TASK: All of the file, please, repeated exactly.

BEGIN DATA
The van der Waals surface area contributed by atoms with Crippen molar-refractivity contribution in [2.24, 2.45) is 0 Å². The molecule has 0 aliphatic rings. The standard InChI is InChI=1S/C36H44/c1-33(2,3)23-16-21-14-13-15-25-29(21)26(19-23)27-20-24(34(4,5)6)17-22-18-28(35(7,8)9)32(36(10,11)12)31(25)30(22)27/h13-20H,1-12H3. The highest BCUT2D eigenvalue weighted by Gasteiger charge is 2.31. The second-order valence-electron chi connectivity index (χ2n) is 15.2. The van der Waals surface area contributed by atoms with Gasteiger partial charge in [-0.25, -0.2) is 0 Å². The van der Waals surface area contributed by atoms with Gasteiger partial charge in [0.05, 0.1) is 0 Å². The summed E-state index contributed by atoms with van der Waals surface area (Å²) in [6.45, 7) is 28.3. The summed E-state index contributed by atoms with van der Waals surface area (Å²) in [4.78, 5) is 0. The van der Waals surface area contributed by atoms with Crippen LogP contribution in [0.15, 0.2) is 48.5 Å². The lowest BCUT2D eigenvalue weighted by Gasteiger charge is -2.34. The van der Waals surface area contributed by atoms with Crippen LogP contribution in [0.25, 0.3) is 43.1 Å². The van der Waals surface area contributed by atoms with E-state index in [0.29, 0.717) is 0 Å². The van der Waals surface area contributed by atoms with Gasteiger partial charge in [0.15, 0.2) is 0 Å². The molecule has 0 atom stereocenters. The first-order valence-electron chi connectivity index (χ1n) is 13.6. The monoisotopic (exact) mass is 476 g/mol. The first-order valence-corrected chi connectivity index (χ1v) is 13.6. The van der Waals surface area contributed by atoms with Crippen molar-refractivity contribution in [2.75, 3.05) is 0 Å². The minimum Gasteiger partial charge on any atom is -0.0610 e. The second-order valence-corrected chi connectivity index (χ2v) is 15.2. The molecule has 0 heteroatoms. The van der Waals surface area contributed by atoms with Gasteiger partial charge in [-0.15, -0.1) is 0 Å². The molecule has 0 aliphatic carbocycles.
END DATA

The van der Waals surface area contributed by atoms with Crippen molar-refractivity contribution in [2.24, 2.45) is 0 Å². The molecule has 0 aliphatic rings. The standard InChI is InChI=1S/C36H44/c1-33(2,3)23-16-21-14-13-15-25-29(21)26(19-23)27-20-24(34(4,5)6)17-22-18-28(35(7,8)9)32(36(10,11)12)31(25)30(22)27/h13-20H,1-12H3. The highest BCUT2D eigenvalue weighted by Gasteiger charge is 2.31. The second-order valence-electron chi connectivity index (χ2n) is 15.2. The van der Waals surface area contributed by atoms with Gasteiger partial charge in [-0.25, -0.2) is 0 Å². The van der Waals surface area contributed by atoms with Gasteiger partial charge in [0.05, 0.1) is 0 Å². The summed E-state index contributed by atoms with van der Waals surface area (Å²) in [6.45, 7) is 28.3. The summed E-state index contributed by atoms with van der Waals surface area (Å²) in [4.78, 5) is 0. The van der Waals surface area contributed by atoms with Crippen LogP contribution in [0.15, 0.2) is 48.5 Å². The lowest BCUT2D eigenvalue weighted by Gasteiger charge is -2.34. The van der Waals surface area contributed by atoms with Crippen LogP contribution in [0.25, 0.3) is 43.1 Å². The van der Waals surface area contributed by atoms with E-state index in [0.29, 0.717) is 0 Å². The van der Waals surface area contributed by atoms with Gasteiger partial charge in [0.15, 0.2) is 0 Å². The molecule has 0 atom stereocenters. The first-order valence-electron chi connectivity index (χ1n) is 13.6. The monoisotopic (exact) mass is 476 g/mol. The first-order valence-corrected chi connectivity index (χ1v) is 13.6. The van der Waals surface area contributed by atoms with Crippen molar-refractivity contribution in [2.75, 3.05) is 0 Å². The minimum Gasteiger partial charge on any atom is -0.0610 e. The second-order valence-corrected chi connectivity index (χ2v) is 15.2. The molecule has 0 heteroatoms. The van der Waals surface area contributed by atoms with Gasteiger partial charge in [-0.15, -0.1) is 0 Å². The molecule has 0 aliphatic carbocycles.